Jonathan Coulton has a big, booming laugh, which he uses often and with relish. The New England programmer-turned-songwriter became something of a household name in gaming circles when he wrote Portal’s quirky end-credits theme, Still Alive. Intelligent and playful, we ask him to divulge on life after GlaDOS.
What were your formative experiences with videogames?
I have loved computer-based games as long as they’ve existed. I remember my dad bringing home the first home version of Pong that was available. It hooked up to your television by screws on the back of your TV. That was really the beginning of it. When I was a kid, one of the things my dad and I did together was go out to arcades. Every weekend, we’d go to an arcade together, we’d get $10 in quarters and we’d play for hours.
Do you think your love of playing music arose from the same impulses that made you fond of games?
Yeah, I would say so. Definitely for me there has always been a strong connection between computers and music. I’m a songwriter, and I used to be a software developer; I’m a gamer and an instrument player. And all of these things spring from the same place in my brain. On the performance side, playing an instrument and manipulating a character in a game with a controller is a similar kind of experience, because you have this hand-eye coordination thing where, once you get good at it, the controller disappears and you feel like you are moving the character with your mind. And that’s sort of what happens, optimally, when playing an instrument – you forget about the guitar, you don’t think about it any more. And it’s the same thing [with] programming computers and writing songs. It’s a kind of puzzle solving; at least I think of it that way.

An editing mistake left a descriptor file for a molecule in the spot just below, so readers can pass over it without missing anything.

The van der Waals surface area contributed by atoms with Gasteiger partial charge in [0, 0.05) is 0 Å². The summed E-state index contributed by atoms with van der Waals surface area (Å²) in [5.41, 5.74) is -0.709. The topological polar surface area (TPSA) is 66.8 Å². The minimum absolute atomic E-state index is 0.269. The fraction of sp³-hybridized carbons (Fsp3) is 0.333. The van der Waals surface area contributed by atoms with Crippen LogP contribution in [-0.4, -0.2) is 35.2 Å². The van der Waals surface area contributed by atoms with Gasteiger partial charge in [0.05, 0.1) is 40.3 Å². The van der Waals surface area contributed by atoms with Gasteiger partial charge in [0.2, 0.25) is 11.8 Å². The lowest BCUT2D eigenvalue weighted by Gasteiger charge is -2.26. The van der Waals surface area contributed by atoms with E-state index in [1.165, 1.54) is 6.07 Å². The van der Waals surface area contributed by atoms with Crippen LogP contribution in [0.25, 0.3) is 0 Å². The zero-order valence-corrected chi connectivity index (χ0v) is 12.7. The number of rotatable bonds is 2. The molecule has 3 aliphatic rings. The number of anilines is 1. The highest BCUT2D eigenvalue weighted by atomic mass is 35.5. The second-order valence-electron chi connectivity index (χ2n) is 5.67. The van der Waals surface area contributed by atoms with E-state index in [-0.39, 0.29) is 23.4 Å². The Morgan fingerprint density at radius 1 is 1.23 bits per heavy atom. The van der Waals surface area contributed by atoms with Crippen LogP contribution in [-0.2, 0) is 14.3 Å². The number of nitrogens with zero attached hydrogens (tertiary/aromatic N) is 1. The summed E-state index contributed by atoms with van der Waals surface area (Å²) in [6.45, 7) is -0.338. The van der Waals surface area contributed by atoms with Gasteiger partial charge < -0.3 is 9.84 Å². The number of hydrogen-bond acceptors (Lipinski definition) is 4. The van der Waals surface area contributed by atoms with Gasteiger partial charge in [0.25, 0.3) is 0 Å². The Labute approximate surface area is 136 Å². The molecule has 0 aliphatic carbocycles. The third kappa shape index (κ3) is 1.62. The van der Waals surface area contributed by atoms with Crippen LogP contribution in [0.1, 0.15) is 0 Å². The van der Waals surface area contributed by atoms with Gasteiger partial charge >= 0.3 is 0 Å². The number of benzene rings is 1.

How different was your experience as a performer before and after Still Alive?
In terms of the demographics of my audience, it wasn’t that big a change for me. Because I had come up as a geeky musician with geeky subject matter and a geeky crowd. So there were already, let’s just say, many top hats, capes and system administrator security badges in my crowd before this happened. That said, the extent of the exposure that this song had was vast, and certainly when that song hit, for many people who had never heard of me, I became ‘the guy who had written the Portal song’.
You built a sustainable career using the Internet. Are there any lessons that might be helpful to indie designers?
I don’t know if my methods from 2005 still apply to the world today. I will say that the thing I’ve learned is that it’s very important to make something that is good. That sounds trite, but the old system supported people making garbage and getting by on marketing and placement. And garbage is not going to sell any more, because people have garbage detectors that are a lot more powerful than they used to be. People are very good at deciding what things they like, so the stuff you make has to be great, and it has to be honest, and it has to resonate with people. And you have to believe in it and love it yourself.
What games are you drawn to now?
I have two kids – seven and four – and I don’t have time to do anything any more. The list of things you need to do grows incredibly long when you have kids, so whereas I used to be able to sit down in front of the Xbox with Halo 2 and play for 10 hours until two in the morning, I can’t do that any more. So my gaming interests have shifted [by] necessity to the smaller, lower-impact games. Quite honestly, it’s all about iOS gaming for me now. I’m really enjoying a game called Spirit, which is basically an old-style arcade game.
OK, your favourite game, sir?
It would have to be Super Mario Bros 2, which I believe was made to be a completely different kind of game and then reskinned to be a Super Mario Bros game. But it was so weird, so strange… I have really fond memories of playing that game and discovering all the bizarre new ways of moving around the world. Being able to jump on an egg that was flying through the air and ride it – it was insane. Of the four playable characters, I went with the princess, because she could jump and hover. That game gets the nostalgia vote, for sure.